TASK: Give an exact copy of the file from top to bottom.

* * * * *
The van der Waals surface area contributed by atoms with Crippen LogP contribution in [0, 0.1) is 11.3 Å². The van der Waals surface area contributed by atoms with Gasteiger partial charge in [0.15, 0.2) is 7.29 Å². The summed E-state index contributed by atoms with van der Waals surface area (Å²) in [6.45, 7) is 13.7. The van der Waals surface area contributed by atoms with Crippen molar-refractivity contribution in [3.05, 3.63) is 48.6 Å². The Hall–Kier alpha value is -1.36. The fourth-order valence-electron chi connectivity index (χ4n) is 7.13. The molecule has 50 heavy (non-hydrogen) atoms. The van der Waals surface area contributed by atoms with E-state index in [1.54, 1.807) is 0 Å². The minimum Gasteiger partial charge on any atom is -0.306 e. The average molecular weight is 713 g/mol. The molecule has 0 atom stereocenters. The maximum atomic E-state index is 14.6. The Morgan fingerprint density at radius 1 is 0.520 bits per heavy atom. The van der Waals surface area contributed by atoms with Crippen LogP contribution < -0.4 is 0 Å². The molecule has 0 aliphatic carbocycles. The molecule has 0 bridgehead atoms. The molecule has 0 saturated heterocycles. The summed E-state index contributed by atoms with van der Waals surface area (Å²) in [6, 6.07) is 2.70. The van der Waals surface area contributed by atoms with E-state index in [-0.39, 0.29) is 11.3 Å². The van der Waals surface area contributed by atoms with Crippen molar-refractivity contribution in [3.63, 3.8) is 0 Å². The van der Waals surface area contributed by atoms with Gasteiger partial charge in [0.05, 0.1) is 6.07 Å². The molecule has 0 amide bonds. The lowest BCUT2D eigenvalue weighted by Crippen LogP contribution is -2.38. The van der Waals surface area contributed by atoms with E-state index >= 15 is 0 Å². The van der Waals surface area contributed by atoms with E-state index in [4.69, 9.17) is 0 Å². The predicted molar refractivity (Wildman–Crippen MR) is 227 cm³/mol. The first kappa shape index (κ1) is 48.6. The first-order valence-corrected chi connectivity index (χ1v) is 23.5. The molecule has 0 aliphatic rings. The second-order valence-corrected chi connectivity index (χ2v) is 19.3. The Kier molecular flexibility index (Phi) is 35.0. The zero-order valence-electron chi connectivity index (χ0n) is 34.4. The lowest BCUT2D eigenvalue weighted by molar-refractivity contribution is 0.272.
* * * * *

The van der Waals surface area contributed by atoms with Crippen LogP contribution in [0, 0.1) is 11.3 Å². The van der Waals surface area contributed by atoms with Gasteiger partial charge in [0.15, 0.2) is 7.29 Å². The summed E-state index contributed by atoms with van der Waals surface area (Å²) in [6.45, 7) is 13.7. The van der Waals surface area contributed by atoms with Crippen molar-refractivity contribution in [3.05, 3.63) is 48.6 Å². The Hall–Kier alpha value is -1.36. The fourth-order valence-electron chi connectivity index (χ4n) is 7.13. The molecule has 50 heavy (non-hydrogen) atoms. The van der Waals surface area contributed by atoms with E-state index in [1.54, 1.807) is 0 Å². The minimum Gasteiger partial charge on any atom is -0.306 e. The average molecular weight is 713 g/mol. The molecule has 0 atom stereocenters. The maximum atomic E-state index is 14.6. The Morgan fingerprint density at radius 1 is 0.520 bits per heavy atom. The van der Waals surface area contributed by atoms with Crippen LogP contribution < -0.4 is 0 Å². The molecule has 0 aliphatic carbocycles. The molecule has 0 bridgehead atoms. The molecule has 0 saturated heterocycles. The summed E-state index contributed by atoms with van der Waals surface area (Å²) in [6, 6.07) is 2.70. The van der Waals surface area contributed by atoms with E-state index in [-0.39, 0.29) is 11.3 Å². The van der Waals surface area contributed by atoms with Crippen molar-refractivity contribution in [3.63, 3.8) is 0 Å². The van der Waals surface area contributed by atoms with Gasteiger partial charge in [0.05, 0.1) is 6.07 Å². The molecule has 0 amide bonds. The lowest BCUT2D eigenvalue weighted by Crippen LogP contribution is -2.38. The van der Waals surface area contributed by atoms with E-state index >= 15 is 0 Å². The van der Waals surface area contributed by atoms with E-state index in [4.69, 9.17) is 0 Å². The predicted molar refractivity (Wildman–Crippen MR) is 227 cm³/mol. The first kappa shape index (κ1) is 48.6. The first-order valence-corrected chi connectivity index (χ1v) is 23.5. The molecule has 0 aliphatic rings. The second-order valence-corrected chi connectivity index (χ2v) is 19.3. The Kier molecular flexibility index (Phi) is 35.0. The zero-order valence-electron chi connectivity index (χ0n) is 34.4. The lowest BCUT2D eigenvalue weighted by molar-refractivity contribution is 0.272.